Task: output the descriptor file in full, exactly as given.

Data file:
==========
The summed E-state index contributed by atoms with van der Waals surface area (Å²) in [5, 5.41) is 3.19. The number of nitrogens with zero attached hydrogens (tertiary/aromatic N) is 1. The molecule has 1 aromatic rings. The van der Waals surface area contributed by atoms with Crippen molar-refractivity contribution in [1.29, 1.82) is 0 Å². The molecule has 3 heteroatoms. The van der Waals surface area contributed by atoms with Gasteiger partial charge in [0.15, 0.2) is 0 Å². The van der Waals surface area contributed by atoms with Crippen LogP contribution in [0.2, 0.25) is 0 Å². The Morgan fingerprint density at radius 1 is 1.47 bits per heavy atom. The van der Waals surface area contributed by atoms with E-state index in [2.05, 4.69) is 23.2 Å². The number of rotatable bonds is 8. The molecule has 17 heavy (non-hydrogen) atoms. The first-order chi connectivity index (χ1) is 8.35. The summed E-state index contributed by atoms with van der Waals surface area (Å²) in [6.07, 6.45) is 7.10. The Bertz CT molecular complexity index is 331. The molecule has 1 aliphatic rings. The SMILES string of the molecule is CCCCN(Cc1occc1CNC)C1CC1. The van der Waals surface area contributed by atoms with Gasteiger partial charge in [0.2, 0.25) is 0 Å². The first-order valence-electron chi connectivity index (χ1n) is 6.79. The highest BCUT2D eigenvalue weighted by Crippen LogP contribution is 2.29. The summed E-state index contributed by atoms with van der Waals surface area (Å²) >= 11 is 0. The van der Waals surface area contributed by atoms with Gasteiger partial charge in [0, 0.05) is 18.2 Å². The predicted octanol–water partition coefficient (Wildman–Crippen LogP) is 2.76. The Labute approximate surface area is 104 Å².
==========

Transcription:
The summed E-state index contributed by atoms with van der Waals surface area (Å²) in [5, 5.41) is 3.19. The number of nitrogens with zero attached hydrogens (tertiary/aromatic N) is 1. The molecule has 1 aromatic rings. The van der Waals surface area contributed by atoms with Crippen molar-refractivity contribution in [1.29, 1.82) is 0 Å². The molecule has 3 heteroatoms. The van der Waals surface area contributed by atoms with Gasteiger partial charge in [0.15, 0.2) is 0 Å². The van der Waals surface area contributed by atoms with Crippen LogP contribution in [0.2, 0.25) is 0 Å². The Morgan fingerprint density at radius 1 is 1.47 bits per heavy atom. The van der Waals surface area contributed by atoms with E-state index in [2.05, 4.69) is 23.2 Å². The number of rotatable bonds is 8. The molecule has 17 heavy (non-hydrogen) atoms. The first-order chi connectivity index (χ1) is 8.35. The summed E-state index contributed by atoms with van der Waals surface area (Å²) in [6.07, 6.45) is 7.10. The Bertz CT molecular complexity index is 331. The molecule has 1 aliphatic rings. The SMILES string of the molecule is CCCCN(Cc1occc1CNC)C1CC1. The van der Waals surface area contributed by atoms with Gasteiger partial charge in [0.2, 0.25) is 0 Å². The first-order valence-electron chi connectivity index (χ1n) is 6.79. The highest BCUT2D eigenvalue weighted by Crippen LogP contribution is 2.29. The summed E-state index contributed by atoms with van der Waals surface area (Å²) >= 11 is 0. The van der Waals surface area contributed by atoms with Gasteiger partial charge in [0, 0.05) is 18.2 Å². The predicted octanol–water partition coefficient (Wildman–Crippen LogP) is 2.76. The Labute approximate surface area is 104 Å².